The destruction of the Temple in A.D. 70 points forward to the return of Jesus at the end of time—at an hour we do not know. So, just as Israel waited many centuries for the first Advent of Jesus, the Messiah,
we are now waiting for His second Advent. The Church gives us a whole season to ponder this. Therefore, we should pay close attention to what Jesus tells His disciples as they had to wait for the coming time of tribulation, for we are likewise in need of His instruction: “Beware that your hearts do not become drowsy from carousing and drunkenness and the anxieties of daily life.” We should notice that His concern for His followers is not food and weapons shortages, vigilante groups to ward off the Romans, or political posturing. No, He wants their hearts to be unencumbered. He wants them to be “vigilant at all times and pray that you have the strength to escape the tribulations that are imminent.” The preparations He urges on His followers are spiritual, not physical. This is our Advent work. We have four weeks to check our hearts for distractions, entanglements, and preoccupations that cloud our minds and siphon our energy away from growth in faith, hope, and love—the only preparation that will enable us to “stand before the Son of Man” when, once again, He comes to a people who long to see His face.
Possible response: Lord Jesus, in so much of my life, I seem to be waiting for something. Advent reminds me I’m waiting for You!
First Reading (Read Jer 33:14-15)
Jeremiah was a prophet who had to deliver to the Jews the terrible news of God’s first judgment on Jerusalem and the Temple, in about the 6th century B.C. However, in this reading, God makes a remarkable promise that is full of hope: “I will raise up for David a just shoot… In those days Judah shall be safe and Jerusalem shall dwell secure.” Did God keep this promise? We know that Jerusalem and the Temple were both destroyed within a generation of Jesus’ prophetic announcement. Because of how Judah’s history unfolded, we know that the fulfillment of this promise was much deeper than the protection of a territory or a building. Jesus, the “just shoot” of David, reigns now over a new Jerusalem, which is the Church. He and all who are baptized into Him form the new Temple, where true worship of God takes place. The season of Advent reminds us that we are still waiting for the full manifestation of this triumphant Kingdom. It is present in the world now in a veiled way, but someday, all creation will see and exclaim, “The LORD our justice.”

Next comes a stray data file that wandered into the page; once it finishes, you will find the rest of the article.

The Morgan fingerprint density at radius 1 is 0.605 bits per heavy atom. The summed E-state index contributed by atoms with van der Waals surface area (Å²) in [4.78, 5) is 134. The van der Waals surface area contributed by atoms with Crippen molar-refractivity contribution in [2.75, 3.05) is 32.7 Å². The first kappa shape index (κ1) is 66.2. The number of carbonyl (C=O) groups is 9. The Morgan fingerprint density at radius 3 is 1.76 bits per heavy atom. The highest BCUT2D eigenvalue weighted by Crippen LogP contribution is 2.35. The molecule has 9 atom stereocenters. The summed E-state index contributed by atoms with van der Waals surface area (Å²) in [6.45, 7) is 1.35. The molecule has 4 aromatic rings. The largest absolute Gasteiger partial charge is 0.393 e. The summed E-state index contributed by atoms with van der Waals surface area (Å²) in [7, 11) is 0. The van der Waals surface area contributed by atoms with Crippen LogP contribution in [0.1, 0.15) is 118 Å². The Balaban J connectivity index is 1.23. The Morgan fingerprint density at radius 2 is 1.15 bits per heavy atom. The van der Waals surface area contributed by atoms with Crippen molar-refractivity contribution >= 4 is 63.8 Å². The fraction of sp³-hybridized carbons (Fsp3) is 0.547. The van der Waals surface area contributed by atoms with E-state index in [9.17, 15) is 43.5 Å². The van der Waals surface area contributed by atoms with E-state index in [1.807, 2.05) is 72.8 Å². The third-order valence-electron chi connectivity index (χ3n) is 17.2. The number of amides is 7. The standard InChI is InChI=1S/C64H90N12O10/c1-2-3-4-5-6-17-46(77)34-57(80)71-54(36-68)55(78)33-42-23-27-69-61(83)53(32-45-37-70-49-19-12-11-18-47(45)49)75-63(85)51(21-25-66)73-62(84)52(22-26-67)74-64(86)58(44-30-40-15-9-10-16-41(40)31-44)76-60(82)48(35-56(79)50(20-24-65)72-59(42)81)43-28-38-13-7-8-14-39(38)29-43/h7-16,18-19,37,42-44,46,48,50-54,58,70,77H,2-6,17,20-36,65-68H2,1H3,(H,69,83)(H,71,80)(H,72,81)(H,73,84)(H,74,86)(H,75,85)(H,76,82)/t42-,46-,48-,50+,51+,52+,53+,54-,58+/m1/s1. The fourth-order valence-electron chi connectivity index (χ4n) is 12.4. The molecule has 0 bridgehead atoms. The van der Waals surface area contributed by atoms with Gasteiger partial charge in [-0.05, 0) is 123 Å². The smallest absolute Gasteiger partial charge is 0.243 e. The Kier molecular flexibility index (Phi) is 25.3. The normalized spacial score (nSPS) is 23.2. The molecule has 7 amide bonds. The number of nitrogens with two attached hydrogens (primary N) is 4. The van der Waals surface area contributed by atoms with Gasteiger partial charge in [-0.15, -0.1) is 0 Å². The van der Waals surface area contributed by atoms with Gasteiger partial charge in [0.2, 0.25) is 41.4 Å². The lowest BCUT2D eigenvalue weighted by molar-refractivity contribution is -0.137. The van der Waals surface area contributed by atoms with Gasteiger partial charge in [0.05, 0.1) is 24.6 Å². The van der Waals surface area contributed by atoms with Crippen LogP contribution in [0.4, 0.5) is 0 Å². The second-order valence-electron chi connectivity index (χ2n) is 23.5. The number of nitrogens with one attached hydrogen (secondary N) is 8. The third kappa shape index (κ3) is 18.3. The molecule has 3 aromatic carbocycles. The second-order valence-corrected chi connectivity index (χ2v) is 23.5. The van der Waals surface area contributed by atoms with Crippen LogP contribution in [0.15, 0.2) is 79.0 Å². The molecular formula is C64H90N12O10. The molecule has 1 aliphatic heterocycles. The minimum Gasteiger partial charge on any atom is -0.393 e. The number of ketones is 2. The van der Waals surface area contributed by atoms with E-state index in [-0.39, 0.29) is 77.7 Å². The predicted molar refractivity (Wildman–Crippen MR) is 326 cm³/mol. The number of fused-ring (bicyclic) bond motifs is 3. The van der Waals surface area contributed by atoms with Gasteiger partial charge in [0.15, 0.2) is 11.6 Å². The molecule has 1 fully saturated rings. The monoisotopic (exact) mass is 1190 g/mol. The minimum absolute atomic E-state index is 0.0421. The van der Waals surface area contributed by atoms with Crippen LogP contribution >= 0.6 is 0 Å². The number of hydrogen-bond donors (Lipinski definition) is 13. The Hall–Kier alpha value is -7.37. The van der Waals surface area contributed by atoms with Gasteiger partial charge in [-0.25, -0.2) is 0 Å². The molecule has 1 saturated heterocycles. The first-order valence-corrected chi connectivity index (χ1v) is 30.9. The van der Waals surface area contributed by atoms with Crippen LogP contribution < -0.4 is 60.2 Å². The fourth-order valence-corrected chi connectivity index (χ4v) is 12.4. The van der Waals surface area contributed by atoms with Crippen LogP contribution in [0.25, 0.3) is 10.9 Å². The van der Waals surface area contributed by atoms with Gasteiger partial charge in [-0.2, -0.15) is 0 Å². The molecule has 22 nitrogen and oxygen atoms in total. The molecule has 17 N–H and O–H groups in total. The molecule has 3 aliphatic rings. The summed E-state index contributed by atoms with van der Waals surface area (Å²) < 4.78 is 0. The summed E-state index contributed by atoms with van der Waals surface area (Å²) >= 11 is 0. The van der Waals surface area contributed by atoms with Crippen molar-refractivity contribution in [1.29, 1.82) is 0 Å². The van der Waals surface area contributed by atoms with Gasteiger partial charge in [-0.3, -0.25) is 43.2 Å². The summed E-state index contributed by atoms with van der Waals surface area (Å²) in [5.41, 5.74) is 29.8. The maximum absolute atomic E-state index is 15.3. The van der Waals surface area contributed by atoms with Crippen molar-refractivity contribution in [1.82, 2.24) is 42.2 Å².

Possible response: Heavenly Father, our long wait for the return of Your Son is not “if” He comes, but “when.” Thank You for always keeping Your promises.
Psalm (Read Ps 25:4-5, 8-10, 14)